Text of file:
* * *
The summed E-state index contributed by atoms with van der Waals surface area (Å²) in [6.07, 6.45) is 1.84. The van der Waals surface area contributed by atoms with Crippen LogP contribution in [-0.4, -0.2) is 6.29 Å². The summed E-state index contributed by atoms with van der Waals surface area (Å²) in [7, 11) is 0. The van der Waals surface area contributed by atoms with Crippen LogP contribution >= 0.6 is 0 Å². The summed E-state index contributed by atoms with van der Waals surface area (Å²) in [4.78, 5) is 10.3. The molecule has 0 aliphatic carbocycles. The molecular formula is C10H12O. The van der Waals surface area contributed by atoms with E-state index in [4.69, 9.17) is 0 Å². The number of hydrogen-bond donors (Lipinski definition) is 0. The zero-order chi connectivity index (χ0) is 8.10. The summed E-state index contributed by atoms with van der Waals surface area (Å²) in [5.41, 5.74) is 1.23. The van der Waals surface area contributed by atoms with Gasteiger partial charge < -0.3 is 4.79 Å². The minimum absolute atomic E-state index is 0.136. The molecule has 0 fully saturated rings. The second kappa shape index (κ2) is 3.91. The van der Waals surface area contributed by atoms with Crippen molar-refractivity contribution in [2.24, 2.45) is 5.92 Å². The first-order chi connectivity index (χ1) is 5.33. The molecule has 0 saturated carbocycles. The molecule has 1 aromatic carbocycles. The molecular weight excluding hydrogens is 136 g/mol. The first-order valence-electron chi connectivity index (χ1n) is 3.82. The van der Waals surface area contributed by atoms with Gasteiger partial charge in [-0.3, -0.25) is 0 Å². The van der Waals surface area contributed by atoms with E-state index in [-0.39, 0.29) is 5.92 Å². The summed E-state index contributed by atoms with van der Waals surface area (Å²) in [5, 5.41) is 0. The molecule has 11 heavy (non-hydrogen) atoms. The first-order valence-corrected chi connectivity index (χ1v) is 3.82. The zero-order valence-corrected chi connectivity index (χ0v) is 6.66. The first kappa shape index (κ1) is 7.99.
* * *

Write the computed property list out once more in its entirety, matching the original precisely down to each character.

The summed E-state index contributed by atoms with van der Waals surface area (Å²) in [6.07, 6.45) is 1.84. The van der Waals surface area contributed by atoms with Crippen LogP contribution in [-0.4, -0.2) is 6.29 Å². The summed E-state index contributed by atoms with van der Waals surface area (Å²) in [7, 11) is 0. The van der Waals surface area contributed by atoms with Crippen LogP contribution >= 0.6 is 0 Å². The summed E-state index contributed by atoms with van der Waals surface area (Å²) in [4.78, 5) is 10.3. The molecule has 0 aliphatic carbocycles. The molecular formula is C10H12O. The van der Waals surface area contributed by atoms with E-state index in [4.69, 9.17) is 0 Å². The number of hydrogen-bond donors (Lipinski definition) is 0. The zero-order chi connectivity index (χ0) is 8.10. The summed E-state index contributed by atoms with van der Waals surface area (Å²) in [5.41, 5.74) is 1.23. The van der Waals surface area contributed by atoms with Gasteiger partial charge < -0.3 is 4.79 Å². The minimum absolute atomic E-state index is 0.136. The molecule has 0 fully saturated rings. The second kappa shape index (κ2) is 3.91. The van der Waals surface area contributed by atoms with Crippen molar-refractivity contribution in [2.24, 2.45) is 5.92 Å². The first-order chi connectivity index (χ1) is 5.33. The molecule has 0 saturated carbocycles. The molecule has 1 aromatic carbocycles. The molecular weight excluding hydrogens is 136 g/mol. The first-order valence-electron chi connectivity index (χ1n) is 3.82. The van der Waals surface area contributed by atoms with Gasteiger partial charge in [-0.3, -0.25) is 0 Å². The van der Waals surface area contributed by atoms with E-state index in [-0.39, 0.29) is 5.92 Å². The summed E-state index contributed by atoms with van der Waals surface area (Å²) in [5, 5.41) is 0. The molecule has 11 heavy (non-hydrogen) atoms. The first-order valence-corrected chi connectivity index (χ1v) is 3.82. The zero-order valence-corrected chi connectivity index (χ0v) is 6.66. The first kappa shape index (κ1) is 7.99.